Saturday, May 07, 2005

The Right Questions

The Right Questions "Equipment Life Cycle Management" will be addressed in a panel discussion at the Strategic Business Conference this week. This is a subject that is near and dear to my heart. The content is quite relevant to the post I made Thursday (the post is below this message - it's called "Capacity Observations"). Fortunes have been made procuring and selling the excess equipment produced during the bubble years. It's not just the excess production that generated this wealth, equipment from fabs that were shutdown was also purchased by distributors and channeled to many different companies in the chip manufacturing industry. Most in the industry know that China's device makers have absorbed a lot of these tools. One could even go as far to say this market is really the driver of the semiconductor manufacturing ramp in China. The quantity and even the capability of the tools moved through these channels should not be under-estimated. Complete fabs have been auctioned and then resold. As one example, Motorola shut down more than 20 facilities, both back and front end, during their reorganization. There are many, many others that have done the same. OEM capital equipment companies have also been moving tools into the market. Some of these are older tools but a great percentage are tools that were used in development labs. For many device manufacturers development lab tools are a great deal because their capabilities often exceed the process requirements used in their fabs. Personally, I think device production from this "recycled" capacity is greatly under-estimated by many that follow the industry. I also believe that this business is something that has a great influence on semiconductor capital equipment spending ratios. Why? Because the equipment sales numbers used to calculate capital spending ratios is based on sales reported by global OEM tool manufacturers. The numbers do not include sales made by entities that buy and resell equipment purchased at fab auctions. The numbers also do not include the tools that refurbishment houses send back in to the market. Recent announcements from OEM capital equipment companies make it pretty clear that this older, but still production worthy market, is something that must be acknowledged. That interest is what prompted the SBC Committee to put the "Equipment Life Cycle Management" panel discussion on the agenda. Here's a backgrounder on the discussion that will take place at SBC: Today, approximately 40% of global device production capacity is on 6 inch or smaller wafers and >20 year old device technology (>0.5u). And, 64% of all fabs globally are >8 years old, with global average fab life of 12.8 years. These facts present some difficult challenges to the Semiconductor device manufacturers and the OEMs that supply the equipment for the fabs. Did we really expect that these conditions would prevail 20 years ago when those earlier technologies and equipment designs were first installed? Were the Semiconductor manufacturers' asset depreciation models based upon fab and equipment lifetimes of 15 to 25 years? Were the OEMs' support strategies designed with this extended life-cyle in mind? What is the true market life of a device technology? What is the true useful life of semiconductor capital equipment? Clearly, in the case of the newer leading edge fabs the focus is on CapEx and ROI. In the case of the more mature fabs, the focus moves to OpEx. Faced with these realities, what are the strategies that the device manufacturers and the OEMs should pursue to insure the greatest return for their customers and their shareholders? Great questions.... Let's toss in one more, contributed by one of the panel participants representing a device manufacturer: What other suppliers come into play with mature equipment in addition to the equipment OEM and the original leading edge device manufacturer? These could include other device manufacturers with different product portfolios, third party parts and service suppliers, licensed (or unlicensed) third party equipment suppliers, etc. There is a whole different value chain here other than the original one. Lots of things to consider here. I know, I use this quote from Bob Dylan a lot but it seems very appropriate, "The times, they are a changin'" In the publications I send to readers (subscribers) and the various blogs at this site I am going to write a lot more about this. It's a huge issue.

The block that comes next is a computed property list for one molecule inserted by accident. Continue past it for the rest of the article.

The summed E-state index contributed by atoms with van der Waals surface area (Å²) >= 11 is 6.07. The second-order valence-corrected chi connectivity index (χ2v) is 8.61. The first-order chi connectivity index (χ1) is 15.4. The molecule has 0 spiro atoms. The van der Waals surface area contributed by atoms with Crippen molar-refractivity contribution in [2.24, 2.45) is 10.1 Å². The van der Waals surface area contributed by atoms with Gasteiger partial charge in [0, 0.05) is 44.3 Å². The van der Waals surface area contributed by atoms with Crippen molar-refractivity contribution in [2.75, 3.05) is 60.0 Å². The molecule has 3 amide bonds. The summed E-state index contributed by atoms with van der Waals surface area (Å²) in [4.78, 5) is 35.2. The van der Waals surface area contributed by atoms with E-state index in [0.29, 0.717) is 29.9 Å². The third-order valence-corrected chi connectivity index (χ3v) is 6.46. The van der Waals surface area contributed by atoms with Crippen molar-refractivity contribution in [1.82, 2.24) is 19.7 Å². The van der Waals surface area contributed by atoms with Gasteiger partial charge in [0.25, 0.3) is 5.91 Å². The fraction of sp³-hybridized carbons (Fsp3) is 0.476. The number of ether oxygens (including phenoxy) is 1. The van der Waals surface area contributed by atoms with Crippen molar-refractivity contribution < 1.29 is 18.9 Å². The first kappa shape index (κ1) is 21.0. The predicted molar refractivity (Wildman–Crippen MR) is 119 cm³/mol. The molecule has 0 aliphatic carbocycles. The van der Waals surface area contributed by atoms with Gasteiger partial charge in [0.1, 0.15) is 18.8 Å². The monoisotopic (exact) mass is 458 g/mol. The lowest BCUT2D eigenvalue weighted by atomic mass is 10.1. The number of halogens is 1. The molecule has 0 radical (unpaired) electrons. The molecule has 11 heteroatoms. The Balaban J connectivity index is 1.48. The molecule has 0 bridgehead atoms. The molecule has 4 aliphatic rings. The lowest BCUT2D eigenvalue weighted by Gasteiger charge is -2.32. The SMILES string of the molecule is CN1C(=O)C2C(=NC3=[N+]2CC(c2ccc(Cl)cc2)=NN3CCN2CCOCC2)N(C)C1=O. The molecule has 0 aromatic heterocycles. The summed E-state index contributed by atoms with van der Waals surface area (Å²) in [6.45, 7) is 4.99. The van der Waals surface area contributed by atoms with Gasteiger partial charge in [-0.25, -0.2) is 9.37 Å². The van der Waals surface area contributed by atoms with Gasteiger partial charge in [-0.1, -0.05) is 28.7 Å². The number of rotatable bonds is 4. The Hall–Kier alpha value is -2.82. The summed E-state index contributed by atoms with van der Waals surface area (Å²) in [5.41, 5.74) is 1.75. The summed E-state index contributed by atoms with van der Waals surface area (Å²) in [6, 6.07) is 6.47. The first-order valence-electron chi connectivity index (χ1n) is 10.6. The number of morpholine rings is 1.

Silicon Shipments: SEMI Q1 Data Another item related to my "Capacity Observations" post last Thursday hit the wires late in the week: SAN JOSE, Calif., May 5, 2005 – Worldwide silicon wafer area shipments decreased less than 2 percent during the first quarter 2005 when compared to the fourth quarter 2004 areas shipments according to the SEMI Silicon Manufacturers Group (SMG) in its quarterly analysis of the silicon wafer industry. Total silicon wafer area shipments were 1,465 million square inches during the most recent quarter, down from the 1,486 million square inches shipped during the previous quarter. The new quarterly total area shipments are 4 percent below first quarter 2004 shipments. "Coming off of a record year, we expected and experienced a slight drop in unit shipments during the first quarter of 2005" said Makoto Tsukada, chairman SEMI SMG and general manager of Shin-Etsu Handotai Co., Ltd. "However, we continue to see strong sequential growth in 300 mm wafer shipments."

Quarterly Silicon Area Shipment Trends Silicon Shipments- Millions of Square Inches
Q1 2004Q4 2004 Q1 2005
Polished 1,130 1,114 1,107
Epitaxial 336 314 307
Nonpolished 63 58 51
TOTAL 1,529 1,486 1,465
The numbers for next quarter, I suspect, will be even more interesting.
Comments and questions are welcome.

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